I don’t claim to know an extensive amount about what has been happening in the Central Africa Republic (CAR), but it seems to me that Dean Obeidallah’s use of the conflict to try and lend support to Obama’s musings last week is inapposite. Obama, sought to downplay the religious motivation behind ISIS and other Islamic extremists through equivocation, arguing that since terrible deeds have been done by people of all faiths in the name of their religion, the current Islamic extremism is not, in fact, Islamic in nature.
Obama’s argument, of course, has many flaws, starting with the hubristic appeal to his own authority in decreeing who and who is not a Muslim, and taking it upon himself to tell the rest of the world what a true Muslim must believe in order to be deemed a Muslim. Then there is the problem that his argument rested on attacking Christianity from eight hundred years ago which, of course, is precisely the point that many critics of Islamic extremism make – Christianity evolved and completely changed in the last eight hundred years to become something gentler and more true to the “turn the other cheek” philosophy, whereas elements of Islamic teachings remain mired in a medieval world, contributing to Islamic extremism.
So, here comes Obeidallah, citing the CAR conflict, to argue that Christian terrorists are alive and well today. It is a fair point, insofar as it goes. There are Christians committing atrocious, terrorists acts in the CAR. That is indisputable, but it is not checkmate. What is happening in the CAR, however horrific, is different in kind, not just degree, from what has been happening across the globe with respect to Islamic fundamentalism and terror.
The conflict in the CAR is pitting Christians against Muslims in a tribal conflict, with both sides attacking, slaughtering and committing heinous acts against the other. The methods used by both sides are, in some cases, fully deserving of the title “terroristic”. However, what is happening in the CAR is not terrorism in the same way that Islamic terrorism is terrorism. The fighting in the CAR is not about a worldwide Jihadic struggle for dominance over the globe and a new world order. It is not a fight between the forces of a medieval mindset and modernity. It is a fight over land, resources and tribal issues.
Unlike the Jihadist, there are no Christian fighters in the CAR looking to extend a holy war across the world and bring the conflict to other countries. They are not setting off bombs in civilian areas abroad, shooting up Mosques in the Middle East or encouraging suicide attacks on believers in Mecca. Unlike the Jidhadist, the Christian (and, for that matter, the Muslims in the CAR) are not fighting about a world ideology and – this is very important – they are not an existential threat to the safety and security of the rest of the world.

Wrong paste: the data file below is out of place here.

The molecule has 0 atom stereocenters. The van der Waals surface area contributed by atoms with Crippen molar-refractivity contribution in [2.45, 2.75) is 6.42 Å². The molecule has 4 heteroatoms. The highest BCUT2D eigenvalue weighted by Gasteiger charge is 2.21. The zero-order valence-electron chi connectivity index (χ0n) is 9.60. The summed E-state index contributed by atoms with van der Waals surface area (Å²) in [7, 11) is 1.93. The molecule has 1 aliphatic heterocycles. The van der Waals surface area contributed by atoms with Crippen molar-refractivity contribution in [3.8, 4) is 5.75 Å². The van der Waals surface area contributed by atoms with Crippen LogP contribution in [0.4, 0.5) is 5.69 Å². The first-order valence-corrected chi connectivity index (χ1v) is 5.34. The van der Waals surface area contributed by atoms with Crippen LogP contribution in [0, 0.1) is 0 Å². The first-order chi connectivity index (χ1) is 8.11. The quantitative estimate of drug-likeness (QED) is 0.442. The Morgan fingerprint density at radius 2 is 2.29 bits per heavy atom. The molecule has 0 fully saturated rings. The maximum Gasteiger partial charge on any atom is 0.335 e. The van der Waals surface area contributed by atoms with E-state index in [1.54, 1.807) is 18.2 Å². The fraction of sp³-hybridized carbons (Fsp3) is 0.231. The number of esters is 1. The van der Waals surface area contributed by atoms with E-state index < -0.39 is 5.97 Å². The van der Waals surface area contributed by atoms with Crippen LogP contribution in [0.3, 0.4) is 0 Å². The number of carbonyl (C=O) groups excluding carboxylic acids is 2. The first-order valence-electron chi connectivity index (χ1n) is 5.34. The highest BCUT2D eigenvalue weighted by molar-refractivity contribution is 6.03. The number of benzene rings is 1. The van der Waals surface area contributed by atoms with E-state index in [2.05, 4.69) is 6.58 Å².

Finally, something that really sets this apart from what we see with radical Islamism, is that I don’t believe there is any widespread support amongst the Christian community outside of the CAR for the actions of the Christian population there. The Catholic church, from the Pope on down is against what is happening. So too, I would imagine, would be virtually every priest, pastor, deacon and lay churchman in the world outside of the CAR. There is also no tacit support for what is going on, and certainly no active support in the form of funds raised and charities organized to aid the militants. There are no words of encouragement from church leaders. There is no media support. The most visible Christian figure in the region, Father Bernard Kinvi, has done his best to shield and protect both Christians and Muslims from reprisals.
The Christians in the CAR may, as Obeidallah suggests, be terrorists, but their terrorism is local and the world beyond the CAR faces no threat from them. The terrorists that are a threat to modernity are fundamentally different – they claim a global battlefield with every man, woman and child as a legitimate target. And, despite the fact that it is inconvenient for Obama and Obeidallah, today’s global terrorist is overwhelmingly rooted in the ideology of one religion, and it is not Christianity.